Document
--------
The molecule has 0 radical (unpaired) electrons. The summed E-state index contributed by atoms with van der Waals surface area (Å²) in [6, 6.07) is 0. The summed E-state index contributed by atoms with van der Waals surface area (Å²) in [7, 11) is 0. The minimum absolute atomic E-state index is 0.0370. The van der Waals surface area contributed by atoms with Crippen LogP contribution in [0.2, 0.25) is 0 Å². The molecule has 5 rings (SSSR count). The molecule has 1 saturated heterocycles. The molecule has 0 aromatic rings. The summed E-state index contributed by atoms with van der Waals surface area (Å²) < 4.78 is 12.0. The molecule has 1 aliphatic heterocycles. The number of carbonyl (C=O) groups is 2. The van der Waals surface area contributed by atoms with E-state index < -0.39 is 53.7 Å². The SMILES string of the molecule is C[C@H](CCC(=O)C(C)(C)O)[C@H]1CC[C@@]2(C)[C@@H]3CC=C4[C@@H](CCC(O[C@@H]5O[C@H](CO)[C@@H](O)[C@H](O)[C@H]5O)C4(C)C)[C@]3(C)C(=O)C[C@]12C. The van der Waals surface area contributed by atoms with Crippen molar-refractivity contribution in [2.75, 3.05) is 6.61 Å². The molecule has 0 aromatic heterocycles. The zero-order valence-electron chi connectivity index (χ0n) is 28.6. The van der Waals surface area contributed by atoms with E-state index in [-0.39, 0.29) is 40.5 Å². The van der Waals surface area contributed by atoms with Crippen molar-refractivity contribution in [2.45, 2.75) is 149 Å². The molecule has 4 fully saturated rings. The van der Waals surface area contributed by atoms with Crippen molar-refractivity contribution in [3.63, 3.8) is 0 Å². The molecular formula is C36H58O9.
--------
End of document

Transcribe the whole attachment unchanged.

The molecule has 0 radical (unpaired) electrons. The summed E-state index contributed by atoms with van der Waals surface area (Å²) in [6, 6.07) is 0. The summed E-state index contributed by atoms with van der Waals surface area (Å²) in [7, 11) is 0. The minimum absolute atomic E-state index is 0.0370. The van der Waals surface area contributed by atoms with Crippen LogP contribution in [0.2, 0.25) is 0 Å². The molecule has 5 rings (SSSR count). The molecule has 1 saturated heterocycles. The molecule has 0 aromatic rings. The summed E-state index contributed by atoms with van der Waals surface area (Å²) < 4.78 is 12.0. The molecule has 1 aliphatic heterocycles. The number of carbonyl (C=O) groups is 2. The van der Waals surface area contributed by atoms with E-state index < -0.39 is 53.7 Å². The SMILES string of the molecule is C[C@H](CCC(=O)C(C)(C)O)[C@H]1CC[C@@]2(C)[C@@H]3CC=C4[C@@H](CCC(O[C@@H]5O[C@H](CO)[C@@H](O)[C@H](O)[C@H]5O)C4(C)C)[C@]3(C)C(=O)C[C@]12C. The van der Waals surface area contributed by atoms with Crippen molar-refractivity contribution in [2.75, 3.05) is 6.61 Å². The molecule has 0 aromatic heterocycles. The zero-order valence-electron chi connectivity index (χ0n) is 28.6. The van der Waals surface area contributed by atoms with E-state index in [-0.39, 0.29) is 40.5 Å². The van der Waals surface area contributed by atoms with Crippen molar-refractivity contribution in [2.45, 2.75) is 149 Å². The molecule has 4 fully saturated rings. The van der Waals surface area contributed by atoms with Crippen molar-refractivity contribution in [3.63, 3.8) is 0 Å². The molecular formula is C36H58O9.